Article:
Hong Kong Pavilion. We are exuberantly delighted that
we have it so far advanced, with all the steel work set up,
so that I think while we witness this steel frame we
should, each of us, commend John Humes for his fore-
sight and his aggressive spirit in getting the job so far
advanced this early in 1963.
I want in this connection also to say a word of praise
for the construction firm, E. W. Howell. We appreciate
the splendid contribution that this firm has made. In con-
nection with this pavilion, I am reminded of the trip Mrs.
Poletti and I took to Hong Kong and that in turn brings
vividly to mind a young fellow called Johnny Kao.
Johnny is the energetic, dynamic and imaginative presi-
dent of the Hong Kong Trading Company, Inc., which is
sponsoring this pavilion. He has been working closely
with Mr. John Humes. On this occasion I think it ap-
propriate that while Johnny is far away in Hong Kong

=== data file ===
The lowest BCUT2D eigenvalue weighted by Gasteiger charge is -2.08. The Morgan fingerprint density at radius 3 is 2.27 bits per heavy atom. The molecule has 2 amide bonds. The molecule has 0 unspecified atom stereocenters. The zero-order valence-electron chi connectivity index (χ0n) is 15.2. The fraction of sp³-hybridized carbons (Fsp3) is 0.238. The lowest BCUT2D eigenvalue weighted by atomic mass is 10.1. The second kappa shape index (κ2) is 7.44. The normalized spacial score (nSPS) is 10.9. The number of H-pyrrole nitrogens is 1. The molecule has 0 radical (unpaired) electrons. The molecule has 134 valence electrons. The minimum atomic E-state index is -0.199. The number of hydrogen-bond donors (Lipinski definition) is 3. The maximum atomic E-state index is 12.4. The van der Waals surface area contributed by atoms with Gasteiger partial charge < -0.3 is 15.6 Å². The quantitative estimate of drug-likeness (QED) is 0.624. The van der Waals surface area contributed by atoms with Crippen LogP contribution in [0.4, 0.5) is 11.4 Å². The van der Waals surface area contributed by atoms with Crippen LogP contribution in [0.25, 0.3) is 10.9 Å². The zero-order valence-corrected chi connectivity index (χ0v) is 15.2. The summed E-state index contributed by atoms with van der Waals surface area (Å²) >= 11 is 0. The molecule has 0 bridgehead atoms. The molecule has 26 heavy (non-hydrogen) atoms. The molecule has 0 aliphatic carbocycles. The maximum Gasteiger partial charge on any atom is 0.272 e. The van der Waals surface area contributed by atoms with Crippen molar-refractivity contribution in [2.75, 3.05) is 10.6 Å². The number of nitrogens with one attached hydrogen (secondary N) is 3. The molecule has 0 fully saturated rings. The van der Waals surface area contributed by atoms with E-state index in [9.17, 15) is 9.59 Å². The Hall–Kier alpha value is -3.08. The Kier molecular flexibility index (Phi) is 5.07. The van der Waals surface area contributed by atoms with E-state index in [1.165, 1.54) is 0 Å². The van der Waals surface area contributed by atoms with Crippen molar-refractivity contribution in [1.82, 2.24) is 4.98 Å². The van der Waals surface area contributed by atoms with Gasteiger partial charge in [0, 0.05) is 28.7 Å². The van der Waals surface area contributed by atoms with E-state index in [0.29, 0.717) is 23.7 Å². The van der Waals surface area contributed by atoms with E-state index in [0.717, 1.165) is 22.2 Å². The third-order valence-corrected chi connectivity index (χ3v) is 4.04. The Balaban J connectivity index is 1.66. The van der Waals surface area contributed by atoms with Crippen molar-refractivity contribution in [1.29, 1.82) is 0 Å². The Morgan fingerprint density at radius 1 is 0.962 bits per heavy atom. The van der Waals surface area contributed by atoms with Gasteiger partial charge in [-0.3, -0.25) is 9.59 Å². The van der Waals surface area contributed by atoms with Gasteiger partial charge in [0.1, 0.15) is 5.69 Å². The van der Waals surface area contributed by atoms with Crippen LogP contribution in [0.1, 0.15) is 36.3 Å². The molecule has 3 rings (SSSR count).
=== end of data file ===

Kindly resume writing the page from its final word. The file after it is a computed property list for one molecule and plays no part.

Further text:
we nonetheless want to pay our respects to him and thank
him for his assistance and cooperation.
Hong Kong is doing mighty well without this pavilion.
I was reading in the Wall Street Journal this morning
that the number of tourists that are visiting Hong Kong
has increased greatly in the past two years. Just imagine
what is going to happen after seventy million people come
to the World"s Fair in 1964 and 1965 and see this
astounding pavilion representing the spirit, charm and
glamour of Hong Kong. John, you'd better tell your
friends back there to put up a couple more hotels to take
care of the millions of Americans that undoubtedly will
want to visit Hong Kong.
We are also pleased to have a Hong Kong Pavilion
because all of us who are devoted to the way of life
exemplified in the free world, necessarily must think of
Hong Kong as an outpost of freedom — near a vast
country where freedom has been destroyed. And we hope
that the torch of freedom that is now burning brightly
in Hong Kong will someday be extended to cover that
vast mass of the mainland and the 700 million people
who so ruthlessly have been deprived of freedom.